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Potential for massive jolt to free trade

The world came together last month in Glasgow to discuss how, together, they could limit global warming and therefore climate change. In the end, it was again like kicking the can further down the road. Achieving a clear, effective deal at a meeting of representatives from 197 countries was always going to be tough. While there was a display of good intentions and agreement on the need for measurable action, the differences on how, who and when were clearly visible.

Countries are at different stages of development. Some have contributed more to greenhouse gases in the past while others have higher emissions now. Everybody wants the maximum amount of gain for the minimum amount of pain. Glasgow saw all these views expressed, and more.

There was a time when developing countries were expected to approve deals that had been stitched by the Western World, but those days are over. Large, developing countries are now big players at global summits and are quite prepared to say “no” to proposals which are not in their favour. The last-minute watering-down of the text on fossil fuels is a reflection of that. The failure by richer nations to deliver on their promise of parting with US$ 100 billion each year for the developing countries is also one of the reasons for global consensus being elusive.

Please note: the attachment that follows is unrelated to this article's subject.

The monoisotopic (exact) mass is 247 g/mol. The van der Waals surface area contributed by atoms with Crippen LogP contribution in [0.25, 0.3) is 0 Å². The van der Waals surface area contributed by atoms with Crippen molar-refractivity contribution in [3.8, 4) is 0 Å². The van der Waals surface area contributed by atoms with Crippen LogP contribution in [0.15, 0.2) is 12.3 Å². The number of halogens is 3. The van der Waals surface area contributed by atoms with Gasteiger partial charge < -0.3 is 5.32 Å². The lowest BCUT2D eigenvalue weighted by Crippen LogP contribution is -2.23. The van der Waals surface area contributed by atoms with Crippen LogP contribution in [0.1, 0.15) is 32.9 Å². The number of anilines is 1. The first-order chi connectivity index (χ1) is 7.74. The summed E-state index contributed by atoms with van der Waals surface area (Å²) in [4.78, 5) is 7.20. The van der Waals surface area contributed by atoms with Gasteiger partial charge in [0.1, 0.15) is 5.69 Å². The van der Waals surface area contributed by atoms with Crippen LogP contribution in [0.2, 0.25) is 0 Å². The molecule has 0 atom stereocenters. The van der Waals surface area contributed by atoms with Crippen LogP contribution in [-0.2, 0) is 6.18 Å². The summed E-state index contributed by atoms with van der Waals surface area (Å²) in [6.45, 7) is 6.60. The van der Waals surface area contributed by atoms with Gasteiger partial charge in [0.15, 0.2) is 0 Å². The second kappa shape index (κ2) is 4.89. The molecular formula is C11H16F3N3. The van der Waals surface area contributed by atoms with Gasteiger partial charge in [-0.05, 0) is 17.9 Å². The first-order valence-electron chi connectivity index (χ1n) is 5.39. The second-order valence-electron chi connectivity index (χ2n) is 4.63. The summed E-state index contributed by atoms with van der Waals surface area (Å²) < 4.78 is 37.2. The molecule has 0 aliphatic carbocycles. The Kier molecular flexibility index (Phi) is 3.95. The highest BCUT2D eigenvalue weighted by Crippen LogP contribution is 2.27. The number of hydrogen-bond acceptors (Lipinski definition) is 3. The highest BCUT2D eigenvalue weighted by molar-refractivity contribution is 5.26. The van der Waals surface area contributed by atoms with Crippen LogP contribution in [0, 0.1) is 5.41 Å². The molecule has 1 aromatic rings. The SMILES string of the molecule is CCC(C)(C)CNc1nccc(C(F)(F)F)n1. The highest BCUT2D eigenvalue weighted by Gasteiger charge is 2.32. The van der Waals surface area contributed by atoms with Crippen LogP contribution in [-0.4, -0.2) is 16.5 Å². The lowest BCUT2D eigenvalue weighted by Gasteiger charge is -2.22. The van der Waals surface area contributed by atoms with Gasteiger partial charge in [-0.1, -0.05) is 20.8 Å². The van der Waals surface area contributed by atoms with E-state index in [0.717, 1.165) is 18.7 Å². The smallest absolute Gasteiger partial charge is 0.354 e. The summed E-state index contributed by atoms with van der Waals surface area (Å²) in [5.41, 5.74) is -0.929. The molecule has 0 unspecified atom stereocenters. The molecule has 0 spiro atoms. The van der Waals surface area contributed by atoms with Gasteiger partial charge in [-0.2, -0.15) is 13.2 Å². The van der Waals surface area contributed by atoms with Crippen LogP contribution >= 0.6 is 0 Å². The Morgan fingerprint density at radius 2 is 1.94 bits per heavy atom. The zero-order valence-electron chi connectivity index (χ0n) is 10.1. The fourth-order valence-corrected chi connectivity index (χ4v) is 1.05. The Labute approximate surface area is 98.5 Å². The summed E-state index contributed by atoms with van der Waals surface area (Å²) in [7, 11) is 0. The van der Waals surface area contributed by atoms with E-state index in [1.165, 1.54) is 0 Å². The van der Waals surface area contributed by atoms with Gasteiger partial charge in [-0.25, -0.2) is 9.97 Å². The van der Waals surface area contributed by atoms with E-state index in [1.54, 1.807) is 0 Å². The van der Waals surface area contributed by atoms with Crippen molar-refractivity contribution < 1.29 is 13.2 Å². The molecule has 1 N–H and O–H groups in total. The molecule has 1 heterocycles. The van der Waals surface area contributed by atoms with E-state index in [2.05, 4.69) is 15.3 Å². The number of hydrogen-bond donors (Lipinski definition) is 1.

In other big developments, the world was still getting back on its feet and dusting itself off from earlier COVID blows when the discovery of the Omicron variant placed it again on very fragile ground. The financial and commodity markets have already shown nervousness in the form of high volatility over recent days as the world grapples with Omicron’s reach and potential losses. Strict border controls and lifestyle restrictions have already emerged in many countries and we may see more muted celebrations going into the festive period.

On the business front, the EU’s newly-proposed regulations restricting, or hardening, norms for exports of metal scrap to non-OECD countries have only created more chaos within the industry. If implemented, the ramifications would see a massive jolt to free trade and a significant fall-out in terms of economic, environmental and circular economy goals. It is too big a price to be paid for not being able to differentiate between processed raw materials and waste.

This being the final report for the current year, I wish you all season’s greetings and happy holidays ahead.